Plaintiff also claims that Defendants created a hostile work environment. Defendants move for summary judgment on the grounds that Plaintiff presented no specific allegations or evidence in support of her allegations of a hostile workplace. Plaintiff did not oppose summary judgment on her hostile work environment claim.

  To survive a motion for summary judgment on a hostile work environment claim, the plaintiff must offer some proof that her "workplace is permeated with discriminatory intimidation, ridicule, and insult that is sufficiently severe or pervasive to alter the conditions of the victim's employment and create an abusive working environment." Abramson v. William Paterson College of New Jersey, 260 F.3d 265, 278-79 (3d Cir. 2001) (quoting Harris v. Forklift Sys., Inc., 510 U.S. 17, 21 (1993) (internal quotation marks and citation omitted). Similarly, to ascertain whether the plaintiff has demonstrated a hostile or abusive environment, the court must examine "all the circumstances. These may include the frequency of the discriminatory conduct; its severity; whether it is physically threatening or humiliating, or a mere offensive utterance; and whether it unreasonably interferes with an employee's work performance." Id. at 276-77 (3d Cir. 2001) (quoting Harris, 510 U.S. at 23); Hargrave v. County of Atlantic; 262 F. Supp. 2d 393, 414 (D.N.J. 2003).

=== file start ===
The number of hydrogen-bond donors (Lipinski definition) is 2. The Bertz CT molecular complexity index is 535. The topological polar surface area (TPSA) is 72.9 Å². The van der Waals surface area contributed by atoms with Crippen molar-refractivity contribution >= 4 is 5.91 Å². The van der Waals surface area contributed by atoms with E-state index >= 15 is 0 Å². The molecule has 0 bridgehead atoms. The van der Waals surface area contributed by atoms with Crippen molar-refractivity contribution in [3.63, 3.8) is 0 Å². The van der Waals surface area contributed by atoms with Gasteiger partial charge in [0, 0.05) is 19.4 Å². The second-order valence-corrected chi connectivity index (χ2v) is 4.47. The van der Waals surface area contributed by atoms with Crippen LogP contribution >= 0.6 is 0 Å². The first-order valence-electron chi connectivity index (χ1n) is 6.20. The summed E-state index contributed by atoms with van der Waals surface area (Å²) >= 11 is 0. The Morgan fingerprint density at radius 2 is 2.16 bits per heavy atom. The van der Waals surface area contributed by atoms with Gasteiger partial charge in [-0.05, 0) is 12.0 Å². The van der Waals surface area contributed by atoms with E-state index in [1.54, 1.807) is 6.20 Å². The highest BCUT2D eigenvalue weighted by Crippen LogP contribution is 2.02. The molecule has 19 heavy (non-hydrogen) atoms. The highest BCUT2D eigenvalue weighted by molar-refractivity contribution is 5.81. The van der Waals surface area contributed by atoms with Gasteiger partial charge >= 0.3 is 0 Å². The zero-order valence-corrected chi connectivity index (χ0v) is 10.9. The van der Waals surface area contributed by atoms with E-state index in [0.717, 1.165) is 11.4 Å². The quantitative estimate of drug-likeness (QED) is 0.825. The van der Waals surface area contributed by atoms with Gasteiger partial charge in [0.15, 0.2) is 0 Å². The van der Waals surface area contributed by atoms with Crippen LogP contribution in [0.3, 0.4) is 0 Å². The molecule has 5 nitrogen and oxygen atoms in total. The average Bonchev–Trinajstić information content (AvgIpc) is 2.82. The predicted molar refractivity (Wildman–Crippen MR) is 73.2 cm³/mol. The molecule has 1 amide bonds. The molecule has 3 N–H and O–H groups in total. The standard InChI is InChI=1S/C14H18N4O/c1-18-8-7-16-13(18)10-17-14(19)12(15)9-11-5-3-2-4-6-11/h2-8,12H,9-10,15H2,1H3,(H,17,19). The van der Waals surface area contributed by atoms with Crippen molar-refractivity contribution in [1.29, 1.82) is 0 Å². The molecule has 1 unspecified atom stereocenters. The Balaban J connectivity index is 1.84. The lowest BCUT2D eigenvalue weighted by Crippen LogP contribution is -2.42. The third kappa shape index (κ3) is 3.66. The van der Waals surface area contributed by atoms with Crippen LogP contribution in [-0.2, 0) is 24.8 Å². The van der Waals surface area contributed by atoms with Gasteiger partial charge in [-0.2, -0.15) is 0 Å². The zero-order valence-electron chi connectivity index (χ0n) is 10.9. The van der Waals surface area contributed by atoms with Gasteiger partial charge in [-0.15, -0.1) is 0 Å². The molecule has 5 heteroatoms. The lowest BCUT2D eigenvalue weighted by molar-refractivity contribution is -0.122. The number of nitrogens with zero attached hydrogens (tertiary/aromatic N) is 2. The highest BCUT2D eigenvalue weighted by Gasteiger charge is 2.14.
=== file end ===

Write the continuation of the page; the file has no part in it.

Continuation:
Plaintiff alleges no circumstances that would rise to the level of "pervasive and regular" discrimination or an "abusive working environment" sufficient to create a hostile workplace. Neither the letter written by Plaintiff's coworkers, nor the ensuing conference call with Judge Sweeney amount to anything more than a single, isolated incident, and certainly cannot be characterized as a campaign of discriminatory intimidation.

  Accordingly, Defendant is entitled to summary judgment on Plaintiff's claim of a hostile work environment.

  The accompanying Order shall enter today.